“I’d fain see Master Hatcham,” said the smith, scratching his head.

Stead had meantime been listening as he paid his pence.  It flashed over him now where he had beheld those intensely dark eyes, and the very peculiar cut of features, though they had then been much more boyish.  It was when he had seen the Prince of Wales going to the Cathedral on Christmas Day, in the midst of all his plumed generals, with their gay scarfs, and rich lace collars.

He had put little Ben on horseback, and turned away into the long, dirty lane, or rather ditch, that led homeward, before, through his consternation, there dawned on him what to do.  A gap in the hedge lay near, through which he dragged the horse into a pasture field, to the great amazement of Ben, saying “See here, Ben, those folk want to take yonder groom in grey.  We will go and warn them.”

Ben heartily assented.

“I like the groom,” he said.  “He jumped me five times off the horseblock, and he patted Growler and called him a fine fellow, who didn’t deserve his name ­worth his salt he was sure.  We won’t give Growler salt, Stead, but don’t let that ugly preaching man get the good groom!”

Steadfast was by this time on the horse behind his little brother, pressing through the fields, which by ancient custom were all thrown open from harvest time till Christmas; and coming out into the open bit of common that the travellers had to pass before arriving at Breakneck Hill, he was just in time to meet them as they trotted on.  He hardly knew what he said, as he doffed his hat, and exclaimed ­

“Madam, you are pursued.”

“Pursued!” Both at once looked back.

“There’s time,” said Steadfast; “but Smith Hopkins said one of the shoes was Worcester make, and he is gone to fetch the constable and raise the hue-and-cry.”

“And you are a loyal ­I mean an honest lad ­come to warn us,” said the groom.

“Yes, sir.  I think, if you will trust me, they can be put off the track.”

“Trusty!  Your face answers for you.  Eh, fair Mistress Jane?”

“Sir, it must be as you will.”

“This way then, sir,” said Steadfast, who was off his own horse by this time, and leading it into a rough track through a thicket whence some timber had been drawn out in the summer.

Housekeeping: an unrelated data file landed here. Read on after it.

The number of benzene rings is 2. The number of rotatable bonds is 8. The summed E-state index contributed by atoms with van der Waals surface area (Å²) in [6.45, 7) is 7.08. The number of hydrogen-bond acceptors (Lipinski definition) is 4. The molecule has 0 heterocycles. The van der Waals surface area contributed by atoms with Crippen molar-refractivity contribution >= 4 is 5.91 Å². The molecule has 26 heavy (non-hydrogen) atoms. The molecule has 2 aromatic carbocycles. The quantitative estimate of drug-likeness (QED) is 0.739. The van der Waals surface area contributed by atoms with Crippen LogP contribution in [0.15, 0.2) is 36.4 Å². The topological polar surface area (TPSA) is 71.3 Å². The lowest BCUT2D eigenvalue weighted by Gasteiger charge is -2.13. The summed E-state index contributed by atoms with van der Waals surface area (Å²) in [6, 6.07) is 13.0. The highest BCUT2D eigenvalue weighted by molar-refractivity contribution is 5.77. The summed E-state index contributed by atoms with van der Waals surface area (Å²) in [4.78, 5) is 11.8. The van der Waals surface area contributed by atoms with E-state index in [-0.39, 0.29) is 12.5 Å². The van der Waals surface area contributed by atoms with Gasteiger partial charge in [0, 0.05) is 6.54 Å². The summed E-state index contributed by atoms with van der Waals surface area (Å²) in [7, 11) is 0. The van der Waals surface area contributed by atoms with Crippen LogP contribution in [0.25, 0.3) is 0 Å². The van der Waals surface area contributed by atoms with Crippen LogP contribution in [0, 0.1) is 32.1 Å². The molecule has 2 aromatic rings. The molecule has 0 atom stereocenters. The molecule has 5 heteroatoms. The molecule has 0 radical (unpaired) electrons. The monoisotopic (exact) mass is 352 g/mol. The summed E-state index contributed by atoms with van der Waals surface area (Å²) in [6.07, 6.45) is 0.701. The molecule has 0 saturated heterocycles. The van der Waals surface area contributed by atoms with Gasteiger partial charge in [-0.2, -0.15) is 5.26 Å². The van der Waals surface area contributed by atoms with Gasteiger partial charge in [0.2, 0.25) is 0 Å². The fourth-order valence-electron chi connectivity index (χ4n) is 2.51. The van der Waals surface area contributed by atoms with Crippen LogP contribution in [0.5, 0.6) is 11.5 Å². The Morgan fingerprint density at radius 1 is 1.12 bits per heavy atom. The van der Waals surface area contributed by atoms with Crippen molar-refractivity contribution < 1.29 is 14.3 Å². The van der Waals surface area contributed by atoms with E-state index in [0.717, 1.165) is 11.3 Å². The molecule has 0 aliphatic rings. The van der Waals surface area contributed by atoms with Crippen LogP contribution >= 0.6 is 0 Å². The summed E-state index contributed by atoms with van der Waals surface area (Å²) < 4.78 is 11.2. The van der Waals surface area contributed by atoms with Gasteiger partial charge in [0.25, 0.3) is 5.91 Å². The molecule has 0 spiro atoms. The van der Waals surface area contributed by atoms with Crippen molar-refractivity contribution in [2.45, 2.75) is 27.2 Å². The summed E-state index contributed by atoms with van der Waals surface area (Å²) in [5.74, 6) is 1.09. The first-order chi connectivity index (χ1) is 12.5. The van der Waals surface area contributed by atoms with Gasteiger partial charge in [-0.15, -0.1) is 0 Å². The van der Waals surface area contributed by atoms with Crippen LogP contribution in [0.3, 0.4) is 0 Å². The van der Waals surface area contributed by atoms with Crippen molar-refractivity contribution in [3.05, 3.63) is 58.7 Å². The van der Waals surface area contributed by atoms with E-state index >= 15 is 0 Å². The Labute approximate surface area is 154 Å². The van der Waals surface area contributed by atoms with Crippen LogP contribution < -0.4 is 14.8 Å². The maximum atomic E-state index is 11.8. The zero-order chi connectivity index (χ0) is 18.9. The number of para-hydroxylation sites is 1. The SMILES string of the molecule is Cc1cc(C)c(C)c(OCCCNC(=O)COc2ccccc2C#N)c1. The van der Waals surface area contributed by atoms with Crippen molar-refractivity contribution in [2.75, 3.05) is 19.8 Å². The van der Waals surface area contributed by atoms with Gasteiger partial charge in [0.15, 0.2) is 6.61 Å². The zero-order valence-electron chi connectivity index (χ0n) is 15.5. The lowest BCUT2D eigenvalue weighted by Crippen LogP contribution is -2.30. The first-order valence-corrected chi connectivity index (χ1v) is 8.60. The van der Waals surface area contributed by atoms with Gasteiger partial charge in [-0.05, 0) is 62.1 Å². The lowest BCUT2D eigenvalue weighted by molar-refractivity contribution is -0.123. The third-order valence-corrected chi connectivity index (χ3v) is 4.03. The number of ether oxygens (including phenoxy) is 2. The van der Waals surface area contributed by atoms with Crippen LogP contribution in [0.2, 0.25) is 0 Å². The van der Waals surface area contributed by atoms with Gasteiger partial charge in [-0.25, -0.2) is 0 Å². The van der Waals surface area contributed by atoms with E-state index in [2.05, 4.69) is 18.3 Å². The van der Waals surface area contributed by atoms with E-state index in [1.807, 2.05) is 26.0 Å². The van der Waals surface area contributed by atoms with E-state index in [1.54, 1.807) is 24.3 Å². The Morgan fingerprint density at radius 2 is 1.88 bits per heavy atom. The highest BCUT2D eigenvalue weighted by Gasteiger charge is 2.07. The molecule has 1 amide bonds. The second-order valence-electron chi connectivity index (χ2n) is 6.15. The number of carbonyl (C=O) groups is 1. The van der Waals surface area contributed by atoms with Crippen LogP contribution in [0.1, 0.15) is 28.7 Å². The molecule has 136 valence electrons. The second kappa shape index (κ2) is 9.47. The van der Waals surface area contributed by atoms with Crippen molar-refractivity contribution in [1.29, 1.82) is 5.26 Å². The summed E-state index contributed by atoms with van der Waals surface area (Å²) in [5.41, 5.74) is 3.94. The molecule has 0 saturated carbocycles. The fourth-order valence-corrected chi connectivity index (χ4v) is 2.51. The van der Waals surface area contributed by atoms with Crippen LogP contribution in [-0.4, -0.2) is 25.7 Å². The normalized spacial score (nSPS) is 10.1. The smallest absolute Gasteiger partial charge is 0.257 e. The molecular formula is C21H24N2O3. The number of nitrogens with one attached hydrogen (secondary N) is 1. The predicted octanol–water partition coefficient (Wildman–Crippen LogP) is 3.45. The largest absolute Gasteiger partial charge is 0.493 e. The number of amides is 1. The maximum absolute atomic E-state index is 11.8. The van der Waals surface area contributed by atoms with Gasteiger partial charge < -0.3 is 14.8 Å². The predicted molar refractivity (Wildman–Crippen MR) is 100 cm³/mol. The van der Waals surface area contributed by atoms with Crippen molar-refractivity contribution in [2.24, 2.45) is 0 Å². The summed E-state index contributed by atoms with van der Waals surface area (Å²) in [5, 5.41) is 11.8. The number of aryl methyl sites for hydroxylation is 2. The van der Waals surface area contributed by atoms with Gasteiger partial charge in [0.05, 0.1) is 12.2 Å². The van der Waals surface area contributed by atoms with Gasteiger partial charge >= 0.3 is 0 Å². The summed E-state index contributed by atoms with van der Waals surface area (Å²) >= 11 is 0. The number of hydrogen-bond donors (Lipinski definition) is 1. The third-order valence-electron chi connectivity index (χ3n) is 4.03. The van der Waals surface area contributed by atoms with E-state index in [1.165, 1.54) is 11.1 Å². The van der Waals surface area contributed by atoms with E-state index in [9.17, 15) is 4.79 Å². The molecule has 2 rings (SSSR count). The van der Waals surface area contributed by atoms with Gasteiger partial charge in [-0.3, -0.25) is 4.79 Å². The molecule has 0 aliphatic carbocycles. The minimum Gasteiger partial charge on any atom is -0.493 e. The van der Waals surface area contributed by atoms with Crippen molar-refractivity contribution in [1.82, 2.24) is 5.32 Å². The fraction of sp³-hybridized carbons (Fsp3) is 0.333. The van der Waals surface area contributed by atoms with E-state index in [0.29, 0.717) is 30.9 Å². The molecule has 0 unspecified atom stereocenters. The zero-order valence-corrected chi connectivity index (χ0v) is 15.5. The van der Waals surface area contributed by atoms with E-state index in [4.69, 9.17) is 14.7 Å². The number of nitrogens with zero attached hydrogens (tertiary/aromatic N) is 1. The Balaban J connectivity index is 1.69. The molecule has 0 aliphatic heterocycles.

“They will see where we turned off,” whispered the lady.

“No, ma’am, not unless you get off the hard ground.  Besides they will go on the way to Breakneck Hill.  Hark!  I hear a hallooing.  Not near ­no ­no fear, madam.”

They were by this time actually hidden from the common by the copsewood, and the distant shouts of the hue-and-cry kept all silent till they were fairly out beyond it, not far from Stead’s own fields.

Happily they had hitherto met no one, but there was danger now of encountering gleaners, and indeed Stead’s white horse could be seen from a distance, and might attract attention to his companions.

“Hallo!” exclaimed the groom, as they halted under shelter of a pollard willow.  “I’ve heard tell that a white horse is the surest mark for a bullet in a battle, and if that be Breakneck Hill, as you call it, your beast may bring the sapient smith down on us.  Had we not best part?”

“Aye,” said Steadfast.  “I was thinking what was best.  Whither were you going?”

He blurted it out, not knowing to whom to address himself, or how to frame his speech.  The lady hesitated, but her companion named Castle Carey.

“Then, please your honour,” said Stead, impartially addressing both, “methinks the best course would be, if this ­”

“Groom William,” suggested that personage.

“Would go down into yonder covert with my little brother here, where my poor place is, and where my sister can show a safe hiding-place, in case Master Hopkins suspects me, and follows; but I scarce think he will.  Then meanwhile, if the lady will trust herself to me ­”

“O! there is no danger for me,” she said.

“Go on, my Somerset Solomon,” said the groom.

“Then would I take the lady on for a short space to a good woman in Elmwood there.  And on the way this horse shall lose his Worcester shoe, and I will get Smith Blane, who is an honest fellow, to put on another; and when the chase is like to be over, I will come back for him and put you on the cross lane for Castle Carey, which don’t join with the road you came by, till just ere you get into the town.”

“There’s wit as well as cheese in Somerset.  What say you, my guardian angel?” said Groom William.

“It sounds well,” she reluctantly answered.  “Does Mr. Norton know you, young man?”

“No, madam,” said Stead, with much stumbling.  “But I have seen him in Bristol.  My Lady Elmwood knew of me, and Sir George Elmwood too, and the Dean could say I was honest.”

“Which the face of you says better than your tongue,” said the groom.  “Have with you then, my bold little elf,” he added, taking the bridle of the horse on which Ben was still seated.  “Or one moment more.  You knew me, my lad ­are there any others like to do so?”

“I had seen you, sir, at Bristol, and that is why I would not have you shew yourself in Elmwood.  But my sister has never seen you, and the only neighbours who ever come in are the woodward and his wife.  He served in my Lord of Essex’s army, but he has never seen you.  Moreover, he was to be at the squire’s to-day helping to stack his corn.  Ben, do you tell Patience that he” ­again taking refuge in a pronoun ­“is a gentleman in danger, and she must see to his safety for an hour or two till I come back for him.”

“A gentleman in danger,” repeated Ben, anxious to learn his lesson.